FBI investigates State's missing computer

FBI investigates State's missing computer

By Tony Lee Orr

GCN Staff

A House committee intends to grill State Department officials about their systems security after a notebook computer that contained sensitive information was left in a conference room and apparently stolen.

'The missing laptop is the latest in a long string of security failures at the State Department,' said Rep. Benjamin A. Gilman (R-N.Y.), chairman of the House International Relations Committee. 'It is obvious that the department lacks a professional environment that is sensitive to security concerns.'

State officials do not know for certain what was on the computer, which disappeared from the department's Intelligence and Research Bureau in early February, State spokesman Andy Laine said.

'The information is only described as highly classified,' Laine said. He said he did not know if the computer contained material that could put agents' lives in jeopardy.

The FBI is investigating the computer's disappearance.

Laine said State is pursuing all possible leads, including building contractors who had been working in the area from which the computer disappeared.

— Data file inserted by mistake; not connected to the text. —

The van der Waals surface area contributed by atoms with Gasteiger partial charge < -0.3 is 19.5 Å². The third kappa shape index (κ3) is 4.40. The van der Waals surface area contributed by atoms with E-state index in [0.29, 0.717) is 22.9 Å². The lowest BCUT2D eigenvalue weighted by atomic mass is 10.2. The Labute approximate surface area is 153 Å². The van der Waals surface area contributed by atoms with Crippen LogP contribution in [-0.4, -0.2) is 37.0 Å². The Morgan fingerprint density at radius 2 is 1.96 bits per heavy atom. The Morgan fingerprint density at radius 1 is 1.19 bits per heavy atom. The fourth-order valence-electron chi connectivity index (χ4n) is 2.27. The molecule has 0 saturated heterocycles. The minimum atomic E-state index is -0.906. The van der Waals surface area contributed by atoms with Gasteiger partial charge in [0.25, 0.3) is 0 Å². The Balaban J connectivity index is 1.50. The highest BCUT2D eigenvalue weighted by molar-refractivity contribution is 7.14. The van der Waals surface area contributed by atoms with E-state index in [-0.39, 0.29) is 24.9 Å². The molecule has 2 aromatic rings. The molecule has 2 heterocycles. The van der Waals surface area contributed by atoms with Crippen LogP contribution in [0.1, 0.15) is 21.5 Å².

The department is also conducting a damage assessment to find out what information the computer contained, he said.

This is not the first security gaffe for the Intelligence and Research Bureau.'The State inspector general last year reported that the bureau failed to comply with many security procedures, Laine said.

The bureau handles all top-secret reports at State. Low-level security documents are the responsibility of the Office of Diplomatic Security, Laine said.

In another incident, a bugging device, apparently placed by agents of the Russian intelligence agency, was discovered last year in a department conference room near the Office of the Secretary of State, Gilman said.'And in 1998, a man walked into the secretary's suite of offices and removed a sheaf of classified papers, Gilman said. The man and the papers were never found, he said.

'Our committee intends to pursue these security failures with public hearings in May and through other oversight mechanisms,' Gilman said. 'Such security lapses are unacceptable.'

But Laine said there are stringent security procedures. 'Unlike recent incidents, this appears to be an instance where it isn't a failure of the security program,' he said. 'It's a failure of an individual to follow the program.'


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